Finding the right match is all about chemistry, alignment and timing. It’s possible to have chemistry with people and yet have nothing to talk about. You can share the same world views and best first kiss only to be told discover they’re leaving the country. You can both be ready for marriage and kids but while you look good on paper you just don’t fancy them.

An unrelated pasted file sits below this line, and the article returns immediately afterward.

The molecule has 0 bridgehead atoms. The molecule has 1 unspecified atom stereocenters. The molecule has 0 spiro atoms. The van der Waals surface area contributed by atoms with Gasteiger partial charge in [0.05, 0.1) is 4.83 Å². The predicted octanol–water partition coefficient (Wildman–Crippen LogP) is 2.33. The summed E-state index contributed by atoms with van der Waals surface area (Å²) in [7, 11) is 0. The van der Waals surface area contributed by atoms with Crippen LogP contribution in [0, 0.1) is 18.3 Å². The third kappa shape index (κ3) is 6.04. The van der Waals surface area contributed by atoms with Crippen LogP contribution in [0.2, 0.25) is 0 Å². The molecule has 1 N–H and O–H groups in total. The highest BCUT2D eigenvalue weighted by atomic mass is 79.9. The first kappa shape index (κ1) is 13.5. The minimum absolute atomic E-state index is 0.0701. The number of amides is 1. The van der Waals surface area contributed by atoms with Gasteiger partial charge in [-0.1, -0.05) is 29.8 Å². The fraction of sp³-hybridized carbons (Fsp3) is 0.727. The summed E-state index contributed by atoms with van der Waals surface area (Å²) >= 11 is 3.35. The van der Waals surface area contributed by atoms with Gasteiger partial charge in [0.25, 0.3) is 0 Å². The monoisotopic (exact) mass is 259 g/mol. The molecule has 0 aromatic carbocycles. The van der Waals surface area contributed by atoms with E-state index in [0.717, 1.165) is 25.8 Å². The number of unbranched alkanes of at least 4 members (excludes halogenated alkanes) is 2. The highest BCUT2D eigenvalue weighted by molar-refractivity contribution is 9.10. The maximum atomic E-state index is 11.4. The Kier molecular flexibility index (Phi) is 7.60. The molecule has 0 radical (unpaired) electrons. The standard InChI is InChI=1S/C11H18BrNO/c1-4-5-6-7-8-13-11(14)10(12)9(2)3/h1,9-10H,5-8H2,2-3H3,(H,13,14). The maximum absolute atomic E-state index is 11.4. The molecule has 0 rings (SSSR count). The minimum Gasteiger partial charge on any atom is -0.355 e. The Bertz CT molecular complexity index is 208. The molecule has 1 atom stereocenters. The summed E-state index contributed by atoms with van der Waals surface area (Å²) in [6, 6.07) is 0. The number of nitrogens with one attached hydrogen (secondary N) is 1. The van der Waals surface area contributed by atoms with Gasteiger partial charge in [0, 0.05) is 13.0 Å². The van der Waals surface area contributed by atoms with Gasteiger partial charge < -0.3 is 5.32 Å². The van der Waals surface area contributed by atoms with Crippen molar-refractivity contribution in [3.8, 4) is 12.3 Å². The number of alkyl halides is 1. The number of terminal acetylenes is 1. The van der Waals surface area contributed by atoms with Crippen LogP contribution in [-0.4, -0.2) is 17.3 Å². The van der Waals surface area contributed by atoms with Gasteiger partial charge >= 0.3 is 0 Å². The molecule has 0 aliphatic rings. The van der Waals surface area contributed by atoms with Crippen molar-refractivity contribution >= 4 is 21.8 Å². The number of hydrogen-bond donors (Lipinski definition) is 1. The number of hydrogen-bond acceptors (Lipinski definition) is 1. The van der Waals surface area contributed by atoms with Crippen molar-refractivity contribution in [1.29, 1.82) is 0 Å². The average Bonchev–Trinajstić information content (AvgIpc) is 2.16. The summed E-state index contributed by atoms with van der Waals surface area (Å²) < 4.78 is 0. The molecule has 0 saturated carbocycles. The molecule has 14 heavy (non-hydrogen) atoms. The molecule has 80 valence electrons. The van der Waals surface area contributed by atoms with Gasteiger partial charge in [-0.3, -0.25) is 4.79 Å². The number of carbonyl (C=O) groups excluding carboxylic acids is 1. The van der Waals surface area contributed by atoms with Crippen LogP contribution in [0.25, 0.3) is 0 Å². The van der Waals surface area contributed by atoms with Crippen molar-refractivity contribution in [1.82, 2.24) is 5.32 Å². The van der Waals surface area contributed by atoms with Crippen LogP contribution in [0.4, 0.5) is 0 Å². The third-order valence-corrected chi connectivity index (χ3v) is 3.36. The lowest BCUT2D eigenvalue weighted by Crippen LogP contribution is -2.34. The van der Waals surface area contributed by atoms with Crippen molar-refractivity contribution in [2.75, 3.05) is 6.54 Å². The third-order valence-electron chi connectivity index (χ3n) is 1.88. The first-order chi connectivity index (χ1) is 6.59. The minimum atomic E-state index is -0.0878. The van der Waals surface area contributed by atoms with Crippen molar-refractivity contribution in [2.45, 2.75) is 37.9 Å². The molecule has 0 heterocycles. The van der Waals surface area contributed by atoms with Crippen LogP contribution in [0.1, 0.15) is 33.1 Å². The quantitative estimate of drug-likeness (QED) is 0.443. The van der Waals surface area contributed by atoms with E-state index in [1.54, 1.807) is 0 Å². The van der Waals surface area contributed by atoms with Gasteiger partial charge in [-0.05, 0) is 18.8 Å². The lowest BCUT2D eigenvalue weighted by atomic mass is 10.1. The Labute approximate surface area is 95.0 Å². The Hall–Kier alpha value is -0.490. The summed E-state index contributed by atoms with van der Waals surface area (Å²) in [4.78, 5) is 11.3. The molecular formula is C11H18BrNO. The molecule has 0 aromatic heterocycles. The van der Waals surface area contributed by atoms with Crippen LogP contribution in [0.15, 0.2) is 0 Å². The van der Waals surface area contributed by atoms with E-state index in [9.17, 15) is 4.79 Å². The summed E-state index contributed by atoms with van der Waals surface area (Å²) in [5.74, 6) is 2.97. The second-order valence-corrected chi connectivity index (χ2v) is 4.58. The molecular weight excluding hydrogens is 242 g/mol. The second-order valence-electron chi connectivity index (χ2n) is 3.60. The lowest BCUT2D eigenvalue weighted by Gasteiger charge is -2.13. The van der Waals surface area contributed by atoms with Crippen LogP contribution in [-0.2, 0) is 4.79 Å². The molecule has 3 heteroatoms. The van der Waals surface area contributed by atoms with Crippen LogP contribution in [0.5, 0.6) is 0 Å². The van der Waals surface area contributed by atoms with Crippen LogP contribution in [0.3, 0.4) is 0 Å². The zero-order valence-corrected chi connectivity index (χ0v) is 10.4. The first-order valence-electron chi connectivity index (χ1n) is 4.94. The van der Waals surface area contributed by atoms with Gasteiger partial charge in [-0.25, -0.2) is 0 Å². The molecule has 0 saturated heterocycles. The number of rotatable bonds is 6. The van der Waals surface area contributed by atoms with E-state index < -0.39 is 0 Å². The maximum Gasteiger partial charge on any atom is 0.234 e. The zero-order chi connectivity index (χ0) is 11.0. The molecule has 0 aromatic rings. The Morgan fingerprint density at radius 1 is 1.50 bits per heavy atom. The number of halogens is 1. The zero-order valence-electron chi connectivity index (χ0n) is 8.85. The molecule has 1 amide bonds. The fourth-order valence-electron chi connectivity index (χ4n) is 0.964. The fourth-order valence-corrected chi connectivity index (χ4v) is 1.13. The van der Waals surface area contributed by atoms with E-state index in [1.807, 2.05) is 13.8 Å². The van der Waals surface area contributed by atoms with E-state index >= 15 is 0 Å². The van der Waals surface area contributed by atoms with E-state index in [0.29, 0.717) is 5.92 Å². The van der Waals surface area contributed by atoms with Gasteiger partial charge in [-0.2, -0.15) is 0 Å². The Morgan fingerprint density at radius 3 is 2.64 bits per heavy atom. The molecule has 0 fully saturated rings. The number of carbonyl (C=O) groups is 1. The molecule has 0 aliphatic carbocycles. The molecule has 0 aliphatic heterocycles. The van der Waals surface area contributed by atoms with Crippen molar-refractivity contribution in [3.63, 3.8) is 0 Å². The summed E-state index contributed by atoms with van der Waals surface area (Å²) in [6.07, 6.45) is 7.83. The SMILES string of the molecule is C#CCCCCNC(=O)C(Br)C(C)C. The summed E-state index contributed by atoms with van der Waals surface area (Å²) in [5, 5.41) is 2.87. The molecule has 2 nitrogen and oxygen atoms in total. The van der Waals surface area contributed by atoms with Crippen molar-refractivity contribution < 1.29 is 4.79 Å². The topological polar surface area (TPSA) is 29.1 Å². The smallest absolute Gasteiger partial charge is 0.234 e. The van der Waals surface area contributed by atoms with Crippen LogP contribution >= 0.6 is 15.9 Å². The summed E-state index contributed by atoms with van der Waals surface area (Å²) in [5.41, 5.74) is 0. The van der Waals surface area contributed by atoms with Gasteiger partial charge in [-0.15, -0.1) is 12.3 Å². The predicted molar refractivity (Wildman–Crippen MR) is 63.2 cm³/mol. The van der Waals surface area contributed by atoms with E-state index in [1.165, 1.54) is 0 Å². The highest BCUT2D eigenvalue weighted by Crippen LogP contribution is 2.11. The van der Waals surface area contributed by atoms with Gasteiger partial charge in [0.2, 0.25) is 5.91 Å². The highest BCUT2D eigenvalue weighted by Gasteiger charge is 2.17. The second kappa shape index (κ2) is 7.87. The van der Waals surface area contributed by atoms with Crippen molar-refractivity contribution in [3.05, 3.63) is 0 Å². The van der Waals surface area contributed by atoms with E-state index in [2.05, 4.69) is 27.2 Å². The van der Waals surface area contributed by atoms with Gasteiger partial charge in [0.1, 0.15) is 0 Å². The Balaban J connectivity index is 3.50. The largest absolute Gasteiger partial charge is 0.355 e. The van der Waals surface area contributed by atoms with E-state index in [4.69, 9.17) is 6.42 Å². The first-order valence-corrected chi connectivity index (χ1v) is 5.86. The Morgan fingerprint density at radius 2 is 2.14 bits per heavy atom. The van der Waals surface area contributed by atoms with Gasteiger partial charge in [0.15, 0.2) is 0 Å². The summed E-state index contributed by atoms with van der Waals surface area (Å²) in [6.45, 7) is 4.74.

Chemistry + alignment + timing. It’s that magically elusive combination that’s rare enough to be worth pursuing when you find it. But because it’s rare you’re going to encounter plenty of false starts and red herrings along the way. That’s why we have to cherish our independent selves. To look after our own hearts and fill up own own cups. To nurture our friendships and community. And to recognise that it’s okay to occasionally feel the pang of missing a partner — and to act accordingly. Phone a friend, cuddle your pet, cook your favourite dinner, wrap yourself in a blanket and then get an early night. Public holidays, birthdays and particular times of the year can bring a sadness with them so know how to look after yourself. Be prepared and tend to your relationship with yourself like you would a love relationship — because it IS a love relationship!